Law & Order
Law & Order is a popular re-run choice among viewers

With procedural investigation series NCIS being the most watched drama in the world, the genre continues to play extremely well internationally and is a staple of many broadcasters’ schedules. Channel-surfing around the globe, it’s extremely rare not to find a US or UK detective series playing at any time of the day.

But with UK drama spend dropping by 44% since 2008, distributors are now having to sweat their drama back catalogues more than ever, demonstrated by the widely predicted push from FremantleMedia International, ITV Studios Global Entertainment, BBC Worldwide, Endemol Shine International and others.

As evidenced by Cozi TV and TV Land in the US, there is a nostalgic appeal to older titles such as Fremantle’s Baywatch (which launched on Cozi TV in August). But this can sometimes wear thin after initial viewings and broadcasters then become stuck with dozens of episodes of series that are eventually shuffled off into late-night slots. However, the news that Dwayne ‘The Rock’ Johnson and Zac Efron are planning a 21 Jump Street-style comedy take on Baywatch should help revive interest in the original show.

FremantleMedia International launched its Classic Catalogue at Mipcom this year, highlighting a vast library of comedy and drama and for the first time curating in one place the output of its constituent companies (including Euston Films, Grundy and Alomo). The firm is focusing on spotlighting key titles over the coming months, including both reversioned classics and formats/remake opportunities for shows such as Love Hurts, Pie in the Sky and Rumple of the Bailey.

Fremantle’s ambitious Kate Harwood-led revival of Euston Films will see not only original productions but also the possibility of new versions of such hits as The Sweeney and Widows, as well as lesser-known titles including family drama Fox (1980, starring Peter Vaughan and Ray Winstone) and intense thriller Out (1978, Tom Bell and Brian Cox).

Love Hurts
Could classics like Love Hurts be remade, or sold as formats?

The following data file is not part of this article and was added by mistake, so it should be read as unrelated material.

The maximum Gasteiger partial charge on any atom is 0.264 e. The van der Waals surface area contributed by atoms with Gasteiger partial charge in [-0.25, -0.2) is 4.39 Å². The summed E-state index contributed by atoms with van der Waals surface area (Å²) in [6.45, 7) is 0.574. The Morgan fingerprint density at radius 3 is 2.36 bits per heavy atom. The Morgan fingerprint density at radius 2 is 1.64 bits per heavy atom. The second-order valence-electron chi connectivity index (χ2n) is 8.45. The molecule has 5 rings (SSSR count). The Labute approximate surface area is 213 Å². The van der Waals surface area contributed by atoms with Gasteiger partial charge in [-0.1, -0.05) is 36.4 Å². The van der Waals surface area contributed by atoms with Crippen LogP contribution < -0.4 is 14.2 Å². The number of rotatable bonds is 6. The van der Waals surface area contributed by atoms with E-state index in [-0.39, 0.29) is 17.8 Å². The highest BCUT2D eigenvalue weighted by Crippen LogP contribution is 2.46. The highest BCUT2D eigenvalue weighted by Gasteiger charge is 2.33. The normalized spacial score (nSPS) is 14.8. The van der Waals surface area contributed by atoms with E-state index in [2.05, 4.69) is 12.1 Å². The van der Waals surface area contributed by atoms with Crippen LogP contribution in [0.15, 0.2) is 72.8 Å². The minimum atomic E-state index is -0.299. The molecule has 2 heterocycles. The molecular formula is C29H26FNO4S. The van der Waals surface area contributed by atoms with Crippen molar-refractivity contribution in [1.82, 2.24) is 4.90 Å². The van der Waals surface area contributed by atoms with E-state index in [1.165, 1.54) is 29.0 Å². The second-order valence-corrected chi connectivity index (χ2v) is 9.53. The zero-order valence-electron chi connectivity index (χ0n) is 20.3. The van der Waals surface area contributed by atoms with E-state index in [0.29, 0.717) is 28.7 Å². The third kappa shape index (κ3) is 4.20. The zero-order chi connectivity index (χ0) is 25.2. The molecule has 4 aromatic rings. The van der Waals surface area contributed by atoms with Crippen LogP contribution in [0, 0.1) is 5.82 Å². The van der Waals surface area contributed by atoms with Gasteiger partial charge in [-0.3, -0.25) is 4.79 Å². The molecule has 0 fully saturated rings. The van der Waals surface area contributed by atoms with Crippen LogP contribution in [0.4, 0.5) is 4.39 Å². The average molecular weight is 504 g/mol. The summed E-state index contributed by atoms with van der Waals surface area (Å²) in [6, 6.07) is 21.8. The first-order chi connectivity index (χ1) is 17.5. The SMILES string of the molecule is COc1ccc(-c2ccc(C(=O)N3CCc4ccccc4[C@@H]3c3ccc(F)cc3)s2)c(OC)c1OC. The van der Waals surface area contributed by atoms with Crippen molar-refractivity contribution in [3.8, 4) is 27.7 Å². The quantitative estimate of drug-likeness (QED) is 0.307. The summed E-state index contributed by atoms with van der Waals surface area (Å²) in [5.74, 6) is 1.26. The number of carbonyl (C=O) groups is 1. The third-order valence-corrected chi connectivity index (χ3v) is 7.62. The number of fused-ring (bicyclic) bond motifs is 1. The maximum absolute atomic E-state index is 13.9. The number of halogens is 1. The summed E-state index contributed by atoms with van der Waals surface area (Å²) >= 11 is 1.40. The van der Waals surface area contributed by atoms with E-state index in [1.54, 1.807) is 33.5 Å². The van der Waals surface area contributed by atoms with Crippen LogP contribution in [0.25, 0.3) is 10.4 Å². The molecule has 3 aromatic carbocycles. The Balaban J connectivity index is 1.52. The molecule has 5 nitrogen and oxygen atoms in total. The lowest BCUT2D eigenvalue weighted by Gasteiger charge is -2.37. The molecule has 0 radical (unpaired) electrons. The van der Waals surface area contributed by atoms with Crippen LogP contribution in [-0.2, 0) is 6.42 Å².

After the success of Channel 4’s Indian Summers and the general appeal of period drama, there may be interest in another take on the 1910s Kenyan coffee plantation saga The Flame Trees of Thika (1981).

The success of ITV’s resurrection of comedy Birds of a Feather has seen a higher profile for the writing team of Laurence Marks and Maurice Gran, who are now heading the Fremantle-backed LocomoTV and, like Euston, are looking at producing both new shows and possible re-boots of golden oldies such as Goodnight Sweetheart, this time for the US market.

Fremantle’s Sarah Doole, director of global drama, says: “We’re extremely excited about our heritage catalogue of classic comedy and drama. Having looked at the titles from our back catalogue, we realised we have some real crown jewels in there.

“It’s a distinguished collection bursting with iconic hits penned by legendary writers, not to mention the raft of classic characters who have gone on to become household names. We can’t wait to showcase the titles to buyers from across the globe.”

Returning to the appeal of older drama, the audience for repeated soaps tends to be very niche, as they tend to travel badly from the originating countries with production values that can vary from mediocre to poor.

US soaps have never really worked in the UK (and vice versa) – the most recent attempt being ITV2’s transmission of the campy Sunset Beach in the early 2000s.

The Sweeney
We could see a remake of the hit series The Sweeney

UK state broadcaster BBC2 has used long-running US series such as Cagney & Lacey and The Rockford Files to plug the gaps left by budget cuts in the daytime schedule. Murder, She Wrote and Columbo perform much the same function for ITV at the weekend.

Distributors such as Stephanie Hartog (formerly of Fremantle and All3Media) agree that “the success of Downton Abbey has opened the doors to some who previously might have doubted the appeal of classic drama in their markets.”

Hartog also notes that “the growth of specific genres from areas such as the Nordics, Turkey, Israel and France have contributed to a growing trade in drama and has prompted a look at older fare.”